Alien: Covenant Feels More Like a Frankenstein Movie Than an Alien Movie

I’ll cut to the chase. Alien: Covenant is better than Prometheus, but it’s not (nor will any movie in this franchise ever be) better than Alien or Aliens. Cool? Cool. Let’s dive into the movie now.

Taking place ten years after the events of Prometheus (but still before Alien), the Covenant is on a seven-year journey to colonize Origae-6 with 15 crew members, 2,000 colonists, and thousands of second-generation embryos. After a neutrino burst damages the ship, android Walter (Michael Fassbender) awakens the crew to make repairs. Branson (James Franco), the captain, is killed by a malfunctioning pod, so his second-in-command, Oram (Billy Crudup), becomes the new captain, and Branson’s wife, Daniels (Katherine Waterston), his second. When the Covenant crew comes across a transmission from a nearby Earth-like planet, they decide to stop and deem if it’s a better place to build their colony than Origae-6. While on the planet, the crew discovers a crashed Promethean ship, the deadly alien pathogen that decimated the Prometheus crew, and Prometheus’ android David (also Michael Fassbender).

If you liked Prometheus, good news! The philosophical musings about creationism, life and death, fathers and mothers, and evolution are still here, as is the enigmatic, creepy android who embodies those very musings. If you didn’t like Prometheus because you preferred Alien, good news! You still get the slow-building horror of a parasite eating its way through an unsuspecting crew. And if you weren’t a fan of either because you preferred the balls-out action scenes of Aliens, then I guess just watch the last 20 to 30 minutes because that’s when shit hits the fan. What I’m saying is Alien: Covenant seems to blend the best parts of the original Alien films with the best parts of Prometheus (and I still maintain Prometheus is an underrated sci-fi gem that was simply misunderstood by people who expected Aliens).

Michael Fassbender as Walter in Alien: Covenant (2017)

Alien: Covenant has all of the elements of Ridley Scott’s Alien universe. The vulnerable yet more than capable of kicking ass heroine. The “Everything is going to be fine” attitude from the other characters right before all hell breaks loose (If this franchise has taught us anything, it’s listen to the f***ing woman). The sexual fear displayed through phallic and uterine imagery, as well as rape and birth metaphors. The gorgeous cinematography that showcases the deep loneliness and mystery of space. And, of course, the xenomorph we’ve all come to fear love.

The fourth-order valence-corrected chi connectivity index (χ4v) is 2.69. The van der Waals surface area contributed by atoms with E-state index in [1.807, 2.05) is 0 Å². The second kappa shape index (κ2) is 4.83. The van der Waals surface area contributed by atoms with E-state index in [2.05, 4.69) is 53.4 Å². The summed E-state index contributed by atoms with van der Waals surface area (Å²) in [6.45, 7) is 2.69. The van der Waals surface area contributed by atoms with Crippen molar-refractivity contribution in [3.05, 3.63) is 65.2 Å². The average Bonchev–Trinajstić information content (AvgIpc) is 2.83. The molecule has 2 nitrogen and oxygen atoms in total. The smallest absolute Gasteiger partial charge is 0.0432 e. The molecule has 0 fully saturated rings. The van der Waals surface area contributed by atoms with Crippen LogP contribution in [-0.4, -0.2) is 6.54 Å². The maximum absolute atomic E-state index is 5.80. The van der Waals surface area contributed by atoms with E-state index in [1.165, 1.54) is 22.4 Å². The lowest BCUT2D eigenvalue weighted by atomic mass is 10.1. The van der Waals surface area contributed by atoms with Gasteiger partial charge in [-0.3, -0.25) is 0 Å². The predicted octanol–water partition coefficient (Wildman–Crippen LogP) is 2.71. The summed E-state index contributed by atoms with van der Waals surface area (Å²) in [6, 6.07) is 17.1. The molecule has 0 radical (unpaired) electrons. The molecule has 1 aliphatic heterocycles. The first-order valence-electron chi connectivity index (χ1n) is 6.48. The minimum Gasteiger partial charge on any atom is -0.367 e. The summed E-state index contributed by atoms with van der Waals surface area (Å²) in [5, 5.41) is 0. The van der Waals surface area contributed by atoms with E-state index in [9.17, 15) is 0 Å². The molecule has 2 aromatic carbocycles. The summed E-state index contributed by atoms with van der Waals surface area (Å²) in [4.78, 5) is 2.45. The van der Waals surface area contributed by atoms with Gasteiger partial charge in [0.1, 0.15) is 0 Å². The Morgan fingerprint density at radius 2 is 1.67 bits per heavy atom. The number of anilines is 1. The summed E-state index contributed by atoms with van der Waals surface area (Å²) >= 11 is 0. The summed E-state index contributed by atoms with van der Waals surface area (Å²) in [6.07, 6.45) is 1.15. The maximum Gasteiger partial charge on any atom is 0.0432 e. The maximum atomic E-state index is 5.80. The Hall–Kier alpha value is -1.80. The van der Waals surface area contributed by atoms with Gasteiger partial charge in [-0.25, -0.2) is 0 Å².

But like Prometheus, this film doesn’t rely solely on the alien. It attempts to tackle loftier concepts. Where Prometheus went with a religious-based discussion of creationism focused on the relationship between god and man, Alien: Covenant went more of the “man playing god via science” route with a master and monster relationship. Imagine Frankenstein, but if Dr. Frankenstein were an android and his monster were a xenomorph. It’s almost as if the screenwriters and Scott were making a gothic horror simply set in a futuristic world.

A couple of examples…David, the android who’s responsible for the xenomorph’s existence, loves Wagner’s Das Rheingold and even quotes Percy Shelley’s sonnet, “Ozymandias” (Shelley, by the way, was married to Frankenstein writer Mary Shelley, so there’s some not-very-far degrees of separation for you). And then there’s the cinematography and production design. Down on the planet in David’s Promethean metropolis hideout (which is straight-up a tribute to Pompeii’s destruction), we’re shown what’s essentially David’s mad science lab, complete with insect etchings, alien heads at various developmental stages, and a corpse displayed in an almost Virgin Mary-like manner. Oh, and I almost forgot the blatant reference to Hamlet‘s Ophelia when one of the female crew members is slaughtered in the bath.

But it’s not all 18th and 19th century literature references. There’s a SHIT ton of gore in this movie and, unsurprisingly, horror tropes…like the couple about to get it on getting murdered.

Danny McBride and Katherine Waterston in Alien: Covenant

As far as the characters go, about 90% of them are red-shirt alien bait, so you won’t get to know them. But Daniels (Waterston), Tennessee (McBride), Walter (Fassbender), and David (Fassbender) are pretty great. Don’t let Daniels’ perpetual weepy face (I seriously can’t tell if that’s Waterston’s face or part of her acting for Daniels) throughout the movie throw you off. She’s a sci-fi heroine with a good mix of brains, bravado, vulnerability, and optimism.

If I had to pick my favorite thing about Alien: Covenant, though, it’s the music. Jed Kurzel’s score is like Gustav Holst’s The Planets meets Steven Price’s panic-inducing score for Gravity. Ethereal yet unnerving, which is exactly what you want for a sci-fi/horror set in the depths of space. And if I had to pick my least favorite thing? I love, love, love the iconic xenomorph, but this movie’s use of CGI for its scenes takes away from the fear created by more practical effects.

On a final note…before you see this movie, I highly recommend you watch the two prologue videos: Crossing and Last Supper. Though these were technically intended as marketing for the movie, they do provide some Prometheus tie-ins and more background about the crew.

Alien: Covenant: A-

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